T-Pain - "Rappa Ternt Sanga" Aug 19, 2015 13:50:13 GMT -5
Post by StevePulaski on Aug 19, 2015 13:50:13 GMT -5
Rappa Ternt Sanga (2005)
Outside of the snap rappers like Soulja Boy Tell'Em and V.I.C., T-Pain was probably the rapper who got the most hate in the mid-to-late 2000's, somewhat because of his ubiquity as an artist but largely because of his use of auto-tune. His heavily enhanced voice, thanks to the use of vocal enhancement pioneered decades before him (contrary to some false beliefs), equipped his voice with a partly computerized, almost metallic sound, one that meshed well with simplistic rap and R&B beats and carried a life of its own. The hatred for T-Pain came from the opinion that he was bastardizing the genre, or, at the very least, simplifying its strengths by saving all of his talents for the post-production portions of his songs, with many dismissing any potential raw talent the rapper had.
The fact is, Rappa Ternt Sanga (rapper turned singer), T-Pain's debut album after signing to Akon's Konvict music label, proves something about T-Pain that I've long defended and that's his ability to evoke melody and charm into his music, partly thanks to his vocals but also thanks to his songwriting. Hip-hop is often condemned for housing demeaning attacks and offenses towards women and violent lyrical content, two things I won't argue, but how come when T-Pain reaffirms his love for his wife and his desire to stay with one women on the album's big winner "Dance Floor," on top of never using an attacking or ugly phrase towards women throughout the eighteen tracks of his album, he gets no credit or praise?
The dislike for auto-tune is understandable, though I've never once looked at it as an inherent hindrance. Sure, it can be used to a point of incoherence, but many artists like T-Pain, Lil Durk, and Jeremih have found ways to really swoon over the mic and have the enhancer compliment not just their vocals but the ambiance of songs. "I'm Sprung," Pain's first single off of this album, has a beat that ebbs and flows with Pain's vocals in a way that makes for a track that radiates charm, and "I'm N Luv (Wit a Stripper)," the album's second single, is a surprisingly tender, affectionate song about a man expressing his love for a woman at a local night club.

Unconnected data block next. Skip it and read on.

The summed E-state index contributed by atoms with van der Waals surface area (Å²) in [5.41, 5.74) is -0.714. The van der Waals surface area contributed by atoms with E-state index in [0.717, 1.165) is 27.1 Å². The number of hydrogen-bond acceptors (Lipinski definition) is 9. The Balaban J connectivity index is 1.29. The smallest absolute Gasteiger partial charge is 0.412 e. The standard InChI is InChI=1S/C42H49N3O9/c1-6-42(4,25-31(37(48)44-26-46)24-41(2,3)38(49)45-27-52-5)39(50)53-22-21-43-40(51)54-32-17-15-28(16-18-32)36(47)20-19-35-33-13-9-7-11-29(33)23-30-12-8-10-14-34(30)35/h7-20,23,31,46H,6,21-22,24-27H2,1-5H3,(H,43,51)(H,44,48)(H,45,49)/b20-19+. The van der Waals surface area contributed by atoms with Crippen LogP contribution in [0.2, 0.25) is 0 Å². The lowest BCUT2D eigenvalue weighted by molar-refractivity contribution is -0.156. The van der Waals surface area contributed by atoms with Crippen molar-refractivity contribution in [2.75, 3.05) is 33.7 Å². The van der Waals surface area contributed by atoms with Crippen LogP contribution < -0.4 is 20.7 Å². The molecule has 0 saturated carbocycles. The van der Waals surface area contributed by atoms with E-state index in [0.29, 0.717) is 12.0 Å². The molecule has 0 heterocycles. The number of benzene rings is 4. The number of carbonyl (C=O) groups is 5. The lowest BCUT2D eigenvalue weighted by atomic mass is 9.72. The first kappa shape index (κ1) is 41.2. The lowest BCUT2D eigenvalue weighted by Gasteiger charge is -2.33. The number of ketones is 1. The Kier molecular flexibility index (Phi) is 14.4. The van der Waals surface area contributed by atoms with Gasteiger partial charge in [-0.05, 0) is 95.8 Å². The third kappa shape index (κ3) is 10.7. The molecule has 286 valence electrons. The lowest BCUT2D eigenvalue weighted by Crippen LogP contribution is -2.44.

Pain's ability to take a genre that can get lyrically ugly and demeaning quickly and turn it into something that can appeal towards larger demographics (similar to the image Nelly and Drake have conveyed, which appeals to frat boys as well as soccer moms) is strong with these two tracks alone, not even considering the remainder of the album. "Como Estas" is a Spanish-influenced track that comes equipped with more Mexican influence than anything else, "Dance Floor" is a track full of life and easygoing charm, as Pain and his colleague - the underrated rapper Tay Dizm - boast about heading to the club and hitting the dance floor like they practiced in the mirror, complete with a sensual beat and winning flows from both men, "Ur Not the Same" is another powerful tune about love done gone, with T-Pain exercising feelings in a surprisingly mature and convincing manner, only booned by the likes of Akon, and "Ridge Road," like a good portion of the album, has Pain expressing strong love for his hometown of Tallahassee.
Rappa Ternt Sanga finds itself having much more influence and creative freedom by its artist than most studio debuts are known to have. The story of Akon finding T-Pain is a conventional one, with Akon taking note of T-Pain's ability to rap and, upon signing him, encouraging him to bring something more soulful to the table (the two undoubtedly have very similar sounds as is), but it's almost weird to see Pain control so much of his first studio album, especially being a recently signed artist on a label helmed by, at that time, the most popular R&B singer. With that, the wear on Pain's songwriting abilities begin to show with songs like "I'm So High" turning monotonous very quickly upon being predicated on a one-note joke and other songs like "Studio Luv" being downright corny and too cutesy with their lyricism.
With a debut that largely reflects a solo effort and is admittedly overstuffed, however, perhaps that was only inevitable. Nonetheless, Rappa Ternt Sanga shows Pain exercising complete and total strength at rapping and mimicking R&B styles, in addition to being the genre's saving grace when it comes to being a good boy and an appealing presence.
Recommended songs (in order): "Dance Floor," "I'm N Luv (Wit a Stripper)," "Ur Not the Same," "Ridge Road," "I'm Sprung," and "Como Estas."